Saturday, 10 October 2015

Low Newton and the new and old first years

Two days of autumn murk, the rain barely able to decide if it should be fog or cloud. Then two days of brilliant low sun, searing across the landscape, picking out every curve and trench, hollow and bump. Three weeks into their new course and we took the Environmental Science first years for a walk over the southern Cheviot foothills, then, the next day, along the coast to Low Newton. The sea was perfect pale blue with huge rafts of gulls, made white specks by the sun, bobbing off shore. This little dune slack pool is tucked behind the high dunes at Low Newton, a deep, warm hollow protected by the steep dune seaward and a cosy mess of wet woodland north and south. Red Admirals showed off with glide fly-bys around us

The pond was dug out some fifteen years ago by the National Trust who own the site. They could have dug out the whole area of the slack but, instead, put in six separate pools of varying sizes. Each one is now rather different. Clusters of smaller pools usually have more species of plants and animals than one large pond because each pool goes its own way. The pools at Low Newton are now chocked with bur reed and bulrush, over a vivid carpet of moss. Ideal pools to bury carbon, the moss layer keeping the sediment wet and anoxic even if the site dries out.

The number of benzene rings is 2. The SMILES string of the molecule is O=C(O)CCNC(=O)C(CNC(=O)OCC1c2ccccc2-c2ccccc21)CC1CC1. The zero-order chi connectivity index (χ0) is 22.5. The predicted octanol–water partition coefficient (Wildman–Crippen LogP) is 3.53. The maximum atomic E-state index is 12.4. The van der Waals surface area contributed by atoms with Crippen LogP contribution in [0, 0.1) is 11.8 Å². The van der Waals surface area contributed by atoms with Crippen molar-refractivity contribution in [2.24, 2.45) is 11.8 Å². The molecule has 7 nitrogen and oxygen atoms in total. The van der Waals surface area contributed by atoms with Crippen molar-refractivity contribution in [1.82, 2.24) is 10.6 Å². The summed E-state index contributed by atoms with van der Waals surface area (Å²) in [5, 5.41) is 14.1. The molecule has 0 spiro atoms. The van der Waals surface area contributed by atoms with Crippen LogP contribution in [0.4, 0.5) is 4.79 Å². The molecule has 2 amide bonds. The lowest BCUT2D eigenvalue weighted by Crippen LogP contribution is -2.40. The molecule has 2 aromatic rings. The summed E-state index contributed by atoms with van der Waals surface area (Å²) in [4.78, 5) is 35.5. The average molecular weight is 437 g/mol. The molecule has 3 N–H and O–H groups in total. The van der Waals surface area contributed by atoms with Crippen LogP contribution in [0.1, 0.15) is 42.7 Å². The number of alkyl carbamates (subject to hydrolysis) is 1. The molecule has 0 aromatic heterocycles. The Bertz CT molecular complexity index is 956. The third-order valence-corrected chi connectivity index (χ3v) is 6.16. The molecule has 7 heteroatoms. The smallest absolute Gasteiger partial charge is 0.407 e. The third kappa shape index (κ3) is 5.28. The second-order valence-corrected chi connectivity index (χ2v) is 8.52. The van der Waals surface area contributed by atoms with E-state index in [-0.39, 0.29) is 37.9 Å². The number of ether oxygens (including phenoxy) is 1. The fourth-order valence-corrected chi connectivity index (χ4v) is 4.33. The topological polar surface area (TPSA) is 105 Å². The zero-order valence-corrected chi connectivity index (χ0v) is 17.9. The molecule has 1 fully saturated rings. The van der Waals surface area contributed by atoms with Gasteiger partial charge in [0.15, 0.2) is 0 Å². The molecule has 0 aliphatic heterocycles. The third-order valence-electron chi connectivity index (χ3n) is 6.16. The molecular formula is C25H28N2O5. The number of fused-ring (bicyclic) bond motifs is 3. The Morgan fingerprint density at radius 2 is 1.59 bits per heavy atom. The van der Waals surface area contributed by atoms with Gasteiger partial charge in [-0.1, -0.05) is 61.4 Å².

Post grad Scott came along on the walk, outlining his work to the students. That's Scott on the left. Two days of hard working, (and one night in Wooler of hard pool and pints), and they were still keen to note down the first hand account of research, a revealing mix of physical struggle in the mud and delicate geochemistry in the lab. Six years ago Scott himself was stood there, a first year himself.  An inspiration to our newer recruits. They probably learnt more in 10 minutes talking with Scott then in a two hour lecture. The one thing they can all do, whatever their future holds, is dig a pond.

Sunday, 4 October 2015

Pretending it is summer with Druridge Bay's late butterflies